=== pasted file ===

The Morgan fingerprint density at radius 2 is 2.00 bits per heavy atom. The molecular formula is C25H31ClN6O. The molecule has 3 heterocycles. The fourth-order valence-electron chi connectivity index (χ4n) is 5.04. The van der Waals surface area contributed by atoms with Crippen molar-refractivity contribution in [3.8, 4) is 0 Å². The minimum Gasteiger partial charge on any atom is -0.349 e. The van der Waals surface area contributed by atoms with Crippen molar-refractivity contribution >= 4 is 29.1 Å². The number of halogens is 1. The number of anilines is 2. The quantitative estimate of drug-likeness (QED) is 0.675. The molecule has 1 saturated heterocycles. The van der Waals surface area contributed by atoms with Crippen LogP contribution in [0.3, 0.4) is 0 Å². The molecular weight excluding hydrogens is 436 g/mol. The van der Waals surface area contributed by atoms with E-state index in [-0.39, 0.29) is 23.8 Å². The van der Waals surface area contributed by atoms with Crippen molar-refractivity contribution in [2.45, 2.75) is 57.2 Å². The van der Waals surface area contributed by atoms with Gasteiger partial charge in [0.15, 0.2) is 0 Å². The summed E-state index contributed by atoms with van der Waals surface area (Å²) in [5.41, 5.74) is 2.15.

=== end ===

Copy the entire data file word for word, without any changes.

The Morgan fingerprint density at radius 2 is 2.00 bits per heavy atom. The molecular formula is C25H31ClN6O. The molecule has 3 heterocycles. The fourth-order valence-electron chi connectivity index (χ4n) is 5.04. The van der Waals surface area contributed by atoms with Crippen molar-refractivity contribution in [3.8, 4) is 0 Å². The minimum Gasteiger partial charge on any atom is -0.349 e. The van der Waals surface area contributed by atoms with Crippen molar-refractivity contribution >= 4 is 29.1 Å². The number of halogens is 1. The number of anilines is 2. The quantitative estimate of drug-likeness (QED) is 0.675. The molecule has 1 saturated heterocycles. The van der Waals surface area contributed by atoms with Crippen LogP contribution in [0.3, 0.4) is 0 Å². The molecular weight excluding hydrogens is 436 g/mol. The van der Waals surface area contributed by atoms with E-state index in [-0.39, 0.29) is 23.8 Å². The van der Waals surface area contributed by atoms with Crippen molar-refractivity contribution in [2.45, 2.75) is 57.2 Å². The van der Waals surface area contributed by atoms with Gasteiger partial charge in [0.15, 0.2) is 0 Å². The summed E-state index contributed by atoms with van der Waals surface area (Å²) in [5.41, 5.74) is 2.15.